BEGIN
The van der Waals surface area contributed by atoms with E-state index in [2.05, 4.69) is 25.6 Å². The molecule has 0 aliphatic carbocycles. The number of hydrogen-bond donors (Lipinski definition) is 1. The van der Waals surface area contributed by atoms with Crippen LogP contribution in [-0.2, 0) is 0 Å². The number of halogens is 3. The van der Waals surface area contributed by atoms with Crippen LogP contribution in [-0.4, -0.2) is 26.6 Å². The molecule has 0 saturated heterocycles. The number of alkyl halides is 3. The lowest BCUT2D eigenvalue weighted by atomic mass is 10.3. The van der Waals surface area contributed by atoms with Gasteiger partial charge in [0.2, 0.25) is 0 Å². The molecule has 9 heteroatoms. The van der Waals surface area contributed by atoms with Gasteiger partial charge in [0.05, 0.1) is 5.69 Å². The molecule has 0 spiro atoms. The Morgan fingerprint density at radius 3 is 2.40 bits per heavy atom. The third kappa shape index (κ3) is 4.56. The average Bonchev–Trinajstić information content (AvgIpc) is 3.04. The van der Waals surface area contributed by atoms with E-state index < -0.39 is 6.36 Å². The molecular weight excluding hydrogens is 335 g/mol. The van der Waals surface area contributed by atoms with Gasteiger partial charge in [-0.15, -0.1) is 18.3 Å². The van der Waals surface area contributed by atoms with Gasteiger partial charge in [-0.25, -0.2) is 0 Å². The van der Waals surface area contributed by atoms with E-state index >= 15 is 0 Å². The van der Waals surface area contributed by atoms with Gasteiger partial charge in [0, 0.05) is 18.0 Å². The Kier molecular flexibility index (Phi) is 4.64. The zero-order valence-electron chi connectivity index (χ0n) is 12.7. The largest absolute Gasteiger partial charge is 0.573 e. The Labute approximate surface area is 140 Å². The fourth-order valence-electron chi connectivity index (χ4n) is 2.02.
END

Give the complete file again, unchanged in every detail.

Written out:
The van der Waals surface area contributed by atoms with E-state index in [2.05, 4.69) is 25.6 Å². The molecule has 0 aliphatic carbocycles. The number of hydrogen-bond donors (Lipinski definition) is 1. The van der Waals surface area contributed by atoms with Crippen LogP contribution in [-0.2, 0) is 0 Å². The number of halogens is 3. The van der Waals surface area contributed by atoms with Crippen LogP contribution in [-0.4, -0.2) is 26.6 Å². The molecule has 0 saturated heterocycles. The number of alkyl halides is 3. The lowest BCUT2D eigenvalue weighted by atomic mass is 10.3. The van der Waals surface area contributed by atoms with Gasteiger partial charge in [0.2, 0.25) is 0 Å². The molecule has 9 heteroatoms. The van der Waals surface area contributed by atoms with Gasteiger partial charge in [0.05, 0.1) is 5.69 Å². The molecule has 0 spiro atoms. The Morgan fingerprint density at radius 3 is 2.40 bits per heavy atom. The third kappa shape index (κ3) is 4.56. The average Bonchev–Trinajstić information content (AvgIpc) is 3.04. The van der Waals surface area contributed by atoms with E-state index < -0.39 is 6.36 Å². The molecular weight excluding hydrogens is 335 g/mol. The van der Waals surface area contributed by atoms with Gasteiger partial charge in [-0.15, -0.1) is 18.3 Å². The van der Waals surface area contributed by atoms with Gasteiger partial charge in [-0.25, -0.2) is 0 Å². The van der Waals surface area contributed by atoms with E-state index >= 15 is 0 Å². The van der Waals surface area contributed by atoms with Gasteiger partial charge in [0, 0.05) is 18.0 Å². The Kier molecular flexibility index (Phi) is 4.64. The zero-order valence-electron chi connectivity index (χ0n) is 12.7. The largest absolute Gasteiger partial charge is 0.573 e. The Labute approximate surface area is 140 Å². The fourth-order valence-electron chi connectivity index (χ4n) is 2.02.